The people, whose enthusiasm has been kindled by the impetuous fire of its verse, and whose sentiments have been ennobled by the earnest purity of its teaching, will not ratify the censure that has been pronounced upon it in this Hall. Truth will have its day of triumph, as well as its day of trial; and I do believe that the fearless patriotism which, in those pages, has braved the prejudices of the day, to enunciate new truths, will triumph in the end. My lord, such do I believe to be the character, such do I anticipate will be the fate of the principles that are now impeached. This brings me to what may be called the “question of the day.” Before I enter upon that question, however, I will allude to one observation which fell from the honourable member for Kilkenny, and which may be said to refer to those who have expressed an opinion that has been construed into a declaration of war.

The honourable gentleman said, in reference, I presume, to those who dissented from the resolutions of Monday, that those who were loudest in their declaration of war, were usually the most backward in acting up to those declarations. My lord, I do not find fault with the honourable gentleman for giving expression to a very ordinary saying; but this I will say, that I did not volunteer the opinion he condemns: to the declaration of that opinion I was forced. You left me no alternative—I should compromise my opinion, or avow it. To be honest I avowed it. I did not do so to brag, as they say. We have had too much of that “bragging” in Ireland—I would be the last to imitate the custom. Well, I dissented from those “peace resolutions,” as they are called. Why so? In the first place, my lord, I conceive there was not the least necessity for them. No member of this Association advised it. No member of this Association, I believe, would be so infatuate as to do so.

In the existing circumstances of the country an incitement to arms would be senseless, and, therefore, wicked. To talk, now-a-days, of repealing the Act of Union by the force of arms, would be to rhapsodise. If the attempt were made, it would be a decided failure. There might be riot in the street—there would be no revolution in the country. Our esteemed under-secretary, Mr. Crean, will more effectively promote the cause of Repeal by registering votes in Green Street, than registering fire-arms in the Head-Police Office. Conciliation Hall on Burgh Quay is more impregnable than a rebel camp on Vinegar Hill; and the hustings at Dundalk will be more successfully stormed than the magazine in the park.

The registry club, the reading-room, the hustings, these are the only positions in the country we can occupy. Voters’ certificates, books, reports, these are the only weapons we can employ. Therefore, my lord, I do advocate the peaceful policy of this Association. It is the only policy we can adopt. If that policy be pursued with truth, with courage, with fixed determination of purpose, I firmly believe it will succeed. But, my lord, I dissented from the resolutions before us, for other reasons. I stated the first—now I come to the second. I dissented from them, for I felt that, by assenting to them, I should have pledged myself to the unqualified repudiation of physical force in all countries, at all times, and in every circumstance. This I could not do; for, my lord, I do not abhor the use of arms in the vindication of national rights.

There are times when arms will alone suffice, and when political ameliorations call for a drop of blood, and many thousand drops of blood. Opinion, I admit, will operate against opinion. But, as the honourable member for Kilkenny observed, force must be used against force. The soldier is proof against an argument, but he is not proof against a bullet. The man that will listen to reason, let him be reasoned with; but it is the weaponed arm of the patriot that can alone avail against battalioned despotism. Then, my lord, I do not disclaim the use of arms as immoral, nor do I believe it is the truth to say, that the God of heaven withholds his sanction from the use of arms. From that night in which, in the valley of Bethulia, He nerved the arm of the Jewish girl to smite the drunken tyrant in his tent, down to the hour in which He blessed the insurgent chivalry of the Belgian priests, His Almighty hand hath ever been stretched forth from His throne of light, to consecrate the flag of freedom—to bless the patriot sword.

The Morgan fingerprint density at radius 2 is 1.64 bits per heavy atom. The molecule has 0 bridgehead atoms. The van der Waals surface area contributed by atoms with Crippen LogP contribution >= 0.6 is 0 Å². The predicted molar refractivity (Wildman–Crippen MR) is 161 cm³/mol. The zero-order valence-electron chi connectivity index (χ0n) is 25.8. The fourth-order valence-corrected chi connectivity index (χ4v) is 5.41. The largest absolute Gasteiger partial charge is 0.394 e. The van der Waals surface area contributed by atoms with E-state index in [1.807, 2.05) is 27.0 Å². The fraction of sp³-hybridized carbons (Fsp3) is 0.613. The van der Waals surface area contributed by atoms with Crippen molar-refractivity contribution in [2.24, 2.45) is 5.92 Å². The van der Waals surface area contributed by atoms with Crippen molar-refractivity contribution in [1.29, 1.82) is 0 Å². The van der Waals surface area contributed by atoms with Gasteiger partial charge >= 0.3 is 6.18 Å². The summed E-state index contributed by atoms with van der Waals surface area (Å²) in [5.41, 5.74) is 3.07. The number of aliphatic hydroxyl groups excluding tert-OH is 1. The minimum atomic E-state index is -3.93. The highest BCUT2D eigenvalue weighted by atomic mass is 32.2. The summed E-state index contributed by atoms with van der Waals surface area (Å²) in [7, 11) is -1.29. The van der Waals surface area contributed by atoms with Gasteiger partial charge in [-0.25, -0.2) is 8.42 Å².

Be it for the defence, or be it for the assertion of a nation’s liberty, I look upon the sword as a sacred weapon. And if, my lord, it has sometimes reddened the shroud of the oppressor—like the anointed rod of the high priest, it has, as often, blossomed into flowers to deck the freeman’s brow. Abhor the sword ? Stigmatise the sword? No, my lord, for in the passes of the Tyrol it cut to pieces the banner of the Bavarian, and through those cragged passes cut a path to fame for the peasant insurrectionist of Innsbruck. Abhor the sword? Stigmatise the sword? No, my lord, for at its blow, and in the quivering of its crimson light a giant nation sprang up from the waters of the Atlantic, and by its redeeming magic the fettered colony became a daring, free Republic. Abhor the sword? Stigmatise the sword? No, my lord, for it swept the Dutch marauders out of the fine old towns of Belgium—swept them back to their phlegmatic swamps, and knocked their flag and sceptre, their laws and bayonets, into the sluggish waters of the Scheldt. My lord, I learned that it was the right of a nation to govern itself—not in this Hall, but upon the ramparts of Antwerp.

This, the first article of a nation’s creed, I learned upon those ramparts, where freedom was justly estimated, and where the possession of the precious gift was purchased by the effusion of generous blood. My lord, I honour the Belgians I admire the Belgians, I love the Belgians for their enthusiasm, their courage, their success, and I, for one, will not stigmatise, for I do not abhor, the means by which they obtained a Citizen King, a Chamber of Deputies.

(Here John O’Connell interposed to prevent Meagher being further heard, and the Young Irelanders in a body quitted Conciliation Hall for ever)

  1. Robert Holmes
  2. John O'Connell, the son of Daniel O'Connell
  3. Conciliation Hall, home of the Repeal Association.
This work published before January 1, 1923 is in the public domain worldwide because the author died at least 100 years ago.